This multimethod study investigated the effect of involuntary retirement on retirement income. Using the General Social Survey 1994, a secondary data analysis was carried out which examined the economic effects of retiring because of poor health. When the men and women who retired for reasons of poor health were compared to those who retired for other reasons, there was little doubt that the health retirees were disadvantaged on human capital variables, in terms of their work history, and ultimately, in their retirement income, whether personal or household.
The men who retired because of ill health did not appear to benefit from government transfer payments and were less likely to receive income from a private pension or from interest and dividends. The women retirees suffered from the same disadvantages as the men, however, when they reached retirement they were more likely to rely on government transfer payments as a major source of income. Like the men, they were more likely to believe that their retirement income had gotten worse since the day they retired, and, over two-thirds believed that their financial situation had become much worse.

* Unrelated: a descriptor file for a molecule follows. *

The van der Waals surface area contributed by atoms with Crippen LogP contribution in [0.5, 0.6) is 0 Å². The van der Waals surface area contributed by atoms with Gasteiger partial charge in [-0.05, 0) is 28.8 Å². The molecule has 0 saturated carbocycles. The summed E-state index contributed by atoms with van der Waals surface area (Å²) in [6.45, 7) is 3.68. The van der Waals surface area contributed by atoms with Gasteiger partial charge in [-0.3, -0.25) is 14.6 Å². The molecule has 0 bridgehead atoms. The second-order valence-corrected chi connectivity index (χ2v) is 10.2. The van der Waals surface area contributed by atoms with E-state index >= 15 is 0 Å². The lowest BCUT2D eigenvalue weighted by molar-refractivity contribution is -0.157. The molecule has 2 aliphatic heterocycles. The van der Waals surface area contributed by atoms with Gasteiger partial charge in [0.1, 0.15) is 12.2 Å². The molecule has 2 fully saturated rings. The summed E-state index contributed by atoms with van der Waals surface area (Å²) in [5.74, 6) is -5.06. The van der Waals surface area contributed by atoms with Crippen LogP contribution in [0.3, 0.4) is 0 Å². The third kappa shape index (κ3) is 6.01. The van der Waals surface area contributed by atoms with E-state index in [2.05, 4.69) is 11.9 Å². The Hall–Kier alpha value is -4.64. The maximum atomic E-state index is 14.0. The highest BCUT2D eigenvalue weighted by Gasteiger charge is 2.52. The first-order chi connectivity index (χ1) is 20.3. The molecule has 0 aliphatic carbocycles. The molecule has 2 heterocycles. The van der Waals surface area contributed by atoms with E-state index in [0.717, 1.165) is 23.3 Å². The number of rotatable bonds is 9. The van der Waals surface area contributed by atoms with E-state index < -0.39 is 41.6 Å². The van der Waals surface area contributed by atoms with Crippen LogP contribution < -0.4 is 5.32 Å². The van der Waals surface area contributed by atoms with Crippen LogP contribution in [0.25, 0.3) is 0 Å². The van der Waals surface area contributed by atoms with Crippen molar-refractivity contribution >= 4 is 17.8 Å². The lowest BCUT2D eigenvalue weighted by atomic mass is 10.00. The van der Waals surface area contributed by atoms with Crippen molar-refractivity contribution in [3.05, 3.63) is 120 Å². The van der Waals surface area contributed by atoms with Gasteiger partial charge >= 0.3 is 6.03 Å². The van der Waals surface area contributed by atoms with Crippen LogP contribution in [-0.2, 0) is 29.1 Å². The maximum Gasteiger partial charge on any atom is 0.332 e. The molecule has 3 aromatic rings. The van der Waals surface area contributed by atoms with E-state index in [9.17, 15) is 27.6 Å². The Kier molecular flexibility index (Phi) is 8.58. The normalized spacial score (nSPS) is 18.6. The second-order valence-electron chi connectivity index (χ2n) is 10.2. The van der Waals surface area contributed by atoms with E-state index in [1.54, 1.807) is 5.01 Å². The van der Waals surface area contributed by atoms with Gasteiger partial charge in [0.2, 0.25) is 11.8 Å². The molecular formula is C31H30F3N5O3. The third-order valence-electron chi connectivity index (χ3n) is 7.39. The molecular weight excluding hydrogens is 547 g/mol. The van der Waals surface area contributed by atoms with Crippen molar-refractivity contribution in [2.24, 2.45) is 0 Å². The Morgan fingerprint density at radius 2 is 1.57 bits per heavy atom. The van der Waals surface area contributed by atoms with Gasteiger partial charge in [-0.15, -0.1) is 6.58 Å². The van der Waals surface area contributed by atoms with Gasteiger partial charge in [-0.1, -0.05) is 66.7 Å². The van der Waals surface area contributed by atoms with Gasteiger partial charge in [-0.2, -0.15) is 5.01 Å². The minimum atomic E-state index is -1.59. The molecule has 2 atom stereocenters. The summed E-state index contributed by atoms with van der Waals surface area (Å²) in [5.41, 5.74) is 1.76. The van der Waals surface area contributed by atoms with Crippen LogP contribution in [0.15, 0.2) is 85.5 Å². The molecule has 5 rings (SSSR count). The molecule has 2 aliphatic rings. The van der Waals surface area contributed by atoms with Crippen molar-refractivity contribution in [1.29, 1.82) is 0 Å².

In the multivariate analyses, however, any effect that poor health might have had on household income was offset by the benefits associated with marriage, and their own sociodemographic characteristics. This is further confirmed when personal income is considered, since marriage has the strong and negative influence on personal income. The interviews with the retirees indicated that retiring for reasons of poor health was seen by most people as a somewhat unpleasant transition that had long lasting and negative effects on retirement income.